BANGKOK — The Irish and Russians have long suffered under the stereotype that their men drink excessively.
And they do. Health experts insist men should enjoy no more than two drinks per day. The average male Irish drinker has four.
Russian guys? More than five.
But World Health Organization stats show that these aren’t the only nations worthy of hard-drinking reputations.
In fact, the WHO data are surprising.
It turns out, for example, that Indians binge just as frequently as Vladimir Putin’s compatriots.
Vietnamese women are slightly more apt to get crapulous each week than that country's men.
And in Syria — before the civil war, at least — the tiny minority of ladies who drank put away more booze than women in America.
Here are four charts that reveal surprising booze habits around the globe. (Note that our focus is on surprising findings. To get a more global view, check out the WHO data on bingeing and consumption.)
1. Some Asian nations out-binge Russia. But not Ireland.
The chart below, for select countries, puts Russia’s reputation for soddenness in perspective.
The thirst for beer is seemingly unquenchable in fast-developing parts of Asia, which now brew more beer than Europe or America. This is largely thanks to China’s rising economy. But Vietnam is actually the fastest-growing beer market. In recent years, beer production has shot up by as much as 25 percent.
This growth appears aided by an unusual phenomenon: Women drinkers in Vietnam are slightly more apt to binge than men. This is rare. In practically all countries — no matter the dominant religion, no matter the level of wealth or development — males out drink females.
Note that the WHO data in this chart looks only at “drinkers,” meaning people who’ve had at least one drink in the past 12 months. (If your grandmother has a chardonnay on her birthday but stays alcohol-free the rest of the year, the WHO classifies her as a drinker.)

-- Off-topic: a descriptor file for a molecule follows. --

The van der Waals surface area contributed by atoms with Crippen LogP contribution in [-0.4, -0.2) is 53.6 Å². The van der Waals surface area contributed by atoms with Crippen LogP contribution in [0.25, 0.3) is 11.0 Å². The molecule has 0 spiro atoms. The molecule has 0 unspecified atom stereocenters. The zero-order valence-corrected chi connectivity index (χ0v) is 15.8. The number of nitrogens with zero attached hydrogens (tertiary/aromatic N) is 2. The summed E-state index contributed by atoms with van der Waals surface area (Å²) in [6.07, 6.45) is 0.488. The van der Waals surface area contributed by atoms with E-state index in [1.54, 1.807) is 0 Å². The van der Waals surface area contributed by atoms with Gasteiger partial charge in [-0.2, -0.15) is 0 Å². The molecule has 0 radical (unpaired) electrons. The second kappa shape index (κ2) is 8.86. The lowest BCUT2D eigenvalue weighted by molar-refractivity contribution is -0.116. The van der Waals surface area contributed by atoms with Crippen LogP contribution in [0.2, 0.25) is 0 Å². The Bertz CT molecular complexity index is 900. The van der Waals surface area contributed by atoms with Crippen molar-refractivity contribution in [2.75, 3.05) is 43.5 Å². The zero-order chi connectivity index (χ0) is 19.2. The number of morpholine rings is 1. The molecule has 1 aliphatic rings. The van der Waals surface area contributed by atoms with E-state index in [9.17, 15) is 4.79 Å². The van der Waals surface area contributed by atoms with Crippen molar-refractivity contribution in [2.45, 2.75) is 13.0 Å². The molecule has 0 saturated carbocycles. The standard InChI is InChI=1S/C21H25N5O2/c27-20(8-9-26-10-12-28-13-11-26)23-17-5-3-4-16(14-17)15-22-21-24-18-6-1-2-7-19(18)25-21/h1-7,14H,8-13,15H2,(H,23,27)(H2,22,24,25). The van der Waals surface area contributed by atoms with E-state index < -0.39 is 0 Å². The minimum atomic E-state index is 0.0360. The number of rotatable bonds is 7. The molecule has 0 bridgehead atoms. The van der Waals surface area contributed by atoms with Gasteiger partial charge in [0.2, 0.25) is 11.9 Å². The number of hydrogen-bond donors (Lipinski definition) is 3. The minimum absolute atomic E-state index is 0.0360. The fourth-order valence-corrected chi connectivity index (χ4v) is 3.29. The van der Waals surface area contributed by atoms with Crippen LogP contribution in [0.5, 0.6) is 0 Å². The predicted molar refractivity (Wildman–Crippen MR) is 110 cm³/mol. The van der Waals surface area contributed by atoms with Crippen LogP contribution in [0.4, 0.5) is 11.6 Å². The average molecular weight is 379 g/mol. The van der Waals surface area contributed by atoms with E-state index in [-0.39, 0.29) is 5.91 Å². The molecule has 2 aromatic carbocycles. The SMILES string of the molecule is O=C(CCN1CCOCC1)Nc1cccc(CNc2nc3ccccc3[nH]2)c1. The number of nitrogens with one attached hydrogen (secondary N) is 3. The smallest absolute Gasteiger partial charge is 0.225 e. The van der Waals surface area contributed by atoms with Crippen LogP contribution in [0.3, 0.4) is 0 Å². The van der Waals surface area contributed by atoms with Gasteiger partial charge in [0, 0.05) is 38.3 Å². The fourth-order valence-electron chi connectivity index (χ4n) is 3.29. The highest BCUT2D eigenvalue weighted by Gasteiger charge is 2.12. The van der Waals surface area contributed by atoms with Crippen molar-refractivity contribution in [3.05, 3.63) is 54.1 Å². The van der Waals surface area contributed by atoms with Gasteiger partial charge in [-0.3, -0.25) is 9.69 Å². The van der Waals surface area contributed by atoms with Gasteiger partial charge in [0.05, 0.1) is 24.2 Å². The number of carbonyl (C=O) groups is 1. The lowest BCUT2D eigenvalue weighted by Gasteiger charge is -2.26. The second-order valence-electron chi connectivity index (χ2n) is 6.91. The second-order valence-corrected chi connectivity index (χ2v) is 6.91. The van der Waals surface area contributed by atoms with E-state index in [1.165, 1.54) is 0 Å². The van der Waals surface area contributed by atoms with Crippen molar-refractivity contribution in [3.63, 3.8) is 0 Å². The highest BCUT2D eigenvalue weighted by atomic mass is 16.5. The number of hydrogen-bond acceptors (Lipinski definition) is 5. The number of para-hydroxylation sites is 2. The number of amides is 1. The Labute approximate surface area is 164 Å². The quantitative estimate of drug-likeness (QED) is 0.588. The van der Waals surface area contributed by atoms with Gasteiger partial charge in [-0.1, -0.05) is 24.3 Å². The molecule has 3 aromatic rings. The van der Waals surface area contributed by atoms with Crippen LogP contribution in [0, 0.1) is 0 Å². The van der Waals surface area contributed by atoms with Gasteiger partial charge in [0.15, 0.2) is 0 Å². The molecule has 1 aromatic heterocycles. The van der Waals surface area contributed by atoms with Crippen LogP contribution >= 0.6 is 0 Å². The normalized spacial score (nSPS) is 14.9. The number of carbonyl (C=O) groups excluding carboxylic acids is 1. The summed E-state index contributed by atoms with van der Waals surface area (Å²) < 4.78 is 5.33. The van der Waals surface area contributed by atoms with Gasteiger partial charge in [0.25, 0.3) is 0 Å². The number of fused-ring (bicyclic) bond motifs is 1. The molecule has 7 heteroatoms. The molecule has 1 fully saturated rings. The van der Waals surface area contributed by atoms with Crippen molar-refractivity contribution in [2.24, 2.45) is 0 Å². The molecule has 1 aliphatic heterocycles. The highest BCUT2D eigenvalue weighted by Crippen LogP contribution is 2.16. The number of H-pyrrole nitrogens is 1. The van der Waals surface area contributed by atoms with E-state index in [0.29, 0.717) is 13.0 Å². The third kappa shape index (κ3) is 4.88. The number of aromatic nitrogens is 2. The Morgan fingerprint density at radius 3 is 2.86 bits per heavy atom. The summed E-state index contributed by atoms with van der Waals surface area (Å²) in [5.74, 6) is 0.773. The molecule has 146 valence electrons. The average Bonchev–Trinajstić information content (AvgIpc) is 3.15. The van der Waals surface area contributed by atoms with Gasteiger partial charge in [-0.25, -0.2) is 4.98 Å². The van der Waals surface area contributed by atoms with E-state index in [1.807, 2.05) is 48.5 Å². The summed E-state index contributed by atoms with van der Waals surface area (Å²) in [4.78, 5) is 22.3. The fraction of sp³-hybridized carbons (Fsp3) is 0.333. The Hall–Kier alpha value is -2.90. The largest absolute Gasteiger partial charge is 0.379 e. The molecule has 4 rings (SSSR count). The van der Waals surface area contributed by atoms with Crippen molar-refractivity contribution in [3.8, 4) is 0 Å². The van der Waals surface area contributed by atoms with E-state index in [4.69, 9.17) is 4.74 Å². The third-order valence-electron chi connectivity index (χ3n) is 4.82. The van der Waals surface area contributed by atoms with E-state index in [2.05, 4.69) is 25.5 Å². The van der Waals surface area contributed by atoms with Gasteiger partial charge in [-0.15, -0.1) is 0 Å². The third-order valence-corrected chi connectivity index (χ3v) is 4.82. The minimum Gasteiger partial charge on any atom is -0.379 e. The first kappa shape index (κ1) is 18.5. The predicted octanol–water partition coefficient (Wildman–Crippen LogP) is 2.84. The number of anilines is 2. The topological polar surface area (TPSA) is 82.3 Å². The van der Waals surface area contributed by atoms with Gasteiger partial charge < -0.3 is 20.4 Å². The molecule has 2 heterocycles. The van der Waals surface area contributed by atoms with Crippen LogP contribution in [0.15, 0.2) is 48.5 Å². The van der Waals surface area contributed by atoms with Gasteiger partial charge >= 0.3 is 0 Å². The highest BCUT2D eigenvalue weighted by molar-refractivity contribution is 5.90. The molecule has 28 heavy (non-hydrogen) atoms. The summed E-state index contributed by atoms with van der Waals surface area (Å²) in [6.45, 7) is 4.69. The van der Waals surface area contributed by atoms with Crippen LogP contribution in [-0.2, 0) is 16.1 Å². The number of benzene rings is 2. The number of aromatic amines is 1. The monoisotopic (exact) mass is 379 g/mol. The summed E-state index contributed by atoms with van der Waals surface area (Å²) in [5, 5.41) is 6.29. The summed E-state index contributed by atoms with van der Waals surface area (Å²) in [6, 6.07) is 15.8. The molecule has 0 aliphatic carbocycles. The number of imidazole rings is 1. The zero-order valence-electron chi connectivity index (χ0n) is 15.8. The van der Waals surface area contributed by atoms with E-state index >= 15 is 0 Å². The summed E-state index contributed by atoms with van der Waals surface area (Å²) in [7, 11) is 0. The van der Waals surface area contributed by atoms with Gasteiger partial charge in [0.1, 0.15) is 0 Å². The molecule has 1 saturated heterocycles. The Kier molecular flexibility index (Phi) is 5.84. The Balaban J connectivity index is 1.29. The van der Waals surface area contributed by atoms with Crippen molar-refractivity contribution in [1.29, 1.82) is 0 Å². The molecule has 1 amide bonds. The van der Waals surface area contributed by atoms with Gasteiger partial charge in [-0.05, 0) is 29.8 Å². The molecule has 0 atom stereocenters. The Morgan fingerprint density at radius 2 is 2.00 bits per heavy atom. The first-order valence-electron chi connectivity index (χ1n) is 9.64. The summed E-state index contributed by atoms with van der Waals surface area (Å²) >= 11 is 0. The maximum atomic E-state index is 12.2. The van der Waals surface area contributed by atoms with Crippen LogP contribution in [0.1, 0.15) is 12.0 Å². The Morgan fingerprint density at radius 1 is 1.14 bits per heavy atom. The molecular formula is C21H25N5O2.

And what counts as bingeing? About six “standard drinks” — a beer, a glass of wine or a shot of liquor — in one sitting. Each drink contains about 18 milliliters (0.6 fluid ounces) of pure alcohol.
The WHO calls this “heavy episodic drinking.” (American college kids call it “Thursday.”)
2. Women who booze in many Muslim-majority countries drink harder than American women
Obviously, most women in Muslim-majority countries don’t touch alcohol. But those who do apparently don’t hold back.
In Syria, Turkey, Egypt and Malaysia — all Muslim-majority nations — more than 9 in 10 women tell the WHO that they’ve never, ever consumed the stuff.
This apparently leaves lots of booze for the 1 in 10 who do. The female drinkers of Turkey and Egypt, for example, drink more than twice as much as their American sisters. (Again, this chart looks only at the average consumption of “drinkers.”)
Bosnia and Herzegovina — that’s one country, not two — is an outlier on this list. Islam is its largest religion (practiced by about half the population), although it's nearly matched in number by two forms of Christianity (Serbian Orthodoxy and Catholicism), classified as separate faiths.
Russia and the US are included on this chart for comparison’s sake.